James Cameron swears it was an original idea. Harlan Ellison begged to differ, and was awarded a screen credit (and one assumes, some cash) for challenging said statement. It turned Arnold Schwarzenegger into a superstar and reset the tone for actions movies for decades to come. Yet few who saw the original Terminator thought it would be a sleeper hit. Cameron, working with a tiny budget and a mostly no-name cast, had to be overly inventive in his story of a killer from the future chasing down the mother of the man who would lead the human resistance against the machines in a future war fraught with death and destruction. The results hit audiences desperate for something both intelligent and energetic. The sequel was even more satisfying, utilizing amazing special effects that, once again, rewrote the sci-fi filmmaking rule book.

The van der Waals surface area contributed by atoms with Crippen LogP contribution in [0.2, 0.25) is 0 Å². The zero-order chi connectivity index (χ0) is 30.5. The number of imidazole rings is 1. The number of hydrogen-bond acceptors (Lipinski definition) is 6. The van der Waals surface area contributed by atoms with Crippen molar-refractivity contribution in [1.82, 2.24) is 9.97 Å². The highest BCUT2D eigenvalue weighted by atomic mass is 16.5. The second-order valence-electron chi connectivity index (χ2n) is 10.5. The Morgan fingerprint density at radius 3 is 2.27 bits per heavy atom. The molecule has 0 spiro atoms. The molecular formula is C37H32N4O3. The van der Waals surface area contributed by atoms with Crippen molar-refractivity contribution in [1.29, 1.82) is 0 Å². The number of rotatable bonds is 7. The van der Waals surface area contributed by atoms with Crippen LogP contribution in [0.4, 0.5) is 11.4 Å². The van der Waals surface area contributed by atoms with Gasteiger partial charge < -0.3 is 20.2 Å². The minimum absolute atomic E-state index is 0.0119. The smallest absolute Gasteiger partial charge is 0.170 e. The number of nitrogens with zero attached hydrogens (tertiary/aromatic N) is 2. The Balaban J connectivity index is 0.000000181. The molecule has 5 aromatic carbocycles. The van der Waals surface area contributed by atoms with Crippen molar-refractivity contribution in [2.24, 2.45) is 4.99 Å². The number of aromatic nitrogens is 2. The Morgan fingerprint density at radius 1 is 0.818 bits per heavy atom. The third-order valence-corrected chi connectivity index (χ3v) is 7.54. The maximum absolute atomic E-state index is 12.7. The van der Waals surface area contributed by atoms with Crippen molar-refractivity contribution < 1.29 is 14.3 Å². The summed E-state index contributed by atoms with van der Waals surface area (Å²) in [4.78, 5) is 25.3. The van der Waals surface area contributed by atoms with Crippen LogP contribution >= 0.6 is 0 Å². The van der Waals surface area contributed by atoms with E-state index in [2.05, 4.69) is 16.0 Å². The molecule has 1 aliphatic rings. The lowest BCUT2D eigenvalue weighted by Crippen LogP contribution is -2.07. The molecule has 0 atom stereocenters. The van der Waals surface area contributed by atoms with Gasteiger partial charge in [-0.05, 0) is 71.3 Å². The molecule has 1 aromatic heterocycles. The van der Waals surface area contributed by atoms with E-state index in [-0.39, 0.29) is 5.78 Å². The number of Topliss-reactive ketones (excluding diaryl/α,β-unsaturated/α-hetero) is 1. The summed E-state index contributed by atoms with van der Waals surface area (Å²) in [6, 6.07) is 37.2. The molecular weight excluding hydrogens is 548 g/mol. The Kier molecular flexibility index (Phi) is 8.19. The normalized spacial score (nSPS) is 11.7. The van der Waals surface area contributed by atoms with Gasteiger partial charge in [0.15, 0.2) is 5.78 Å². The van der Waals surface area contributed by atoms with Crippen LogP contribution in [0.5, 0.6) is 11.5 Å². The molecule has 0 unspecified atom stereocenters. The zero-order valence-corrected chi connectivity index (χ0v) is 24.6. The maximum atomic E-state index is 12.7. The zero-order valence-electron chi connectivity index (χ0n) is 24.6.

But then time passed, and studio suits grew antsy for more fanboy cash. They cooked up a warmed over version of the second film, hired a then flagging Ah-nold to return to his signature role, and went all girlie on the potential murder machine. Terminator 3: Rise of the Machines had its moments, but with its shockingly similarly storyline (a 20-something John Connor is chased by an advanced cyborg, only to be protected by another Schwarzenegger-bot) and downbeat ending, everyone could see the corner the series was staring into. Now, with the less than successful returns for the fourth installment, it seems like nothing can successfully bring the Terminator back to Cameron era, excellence.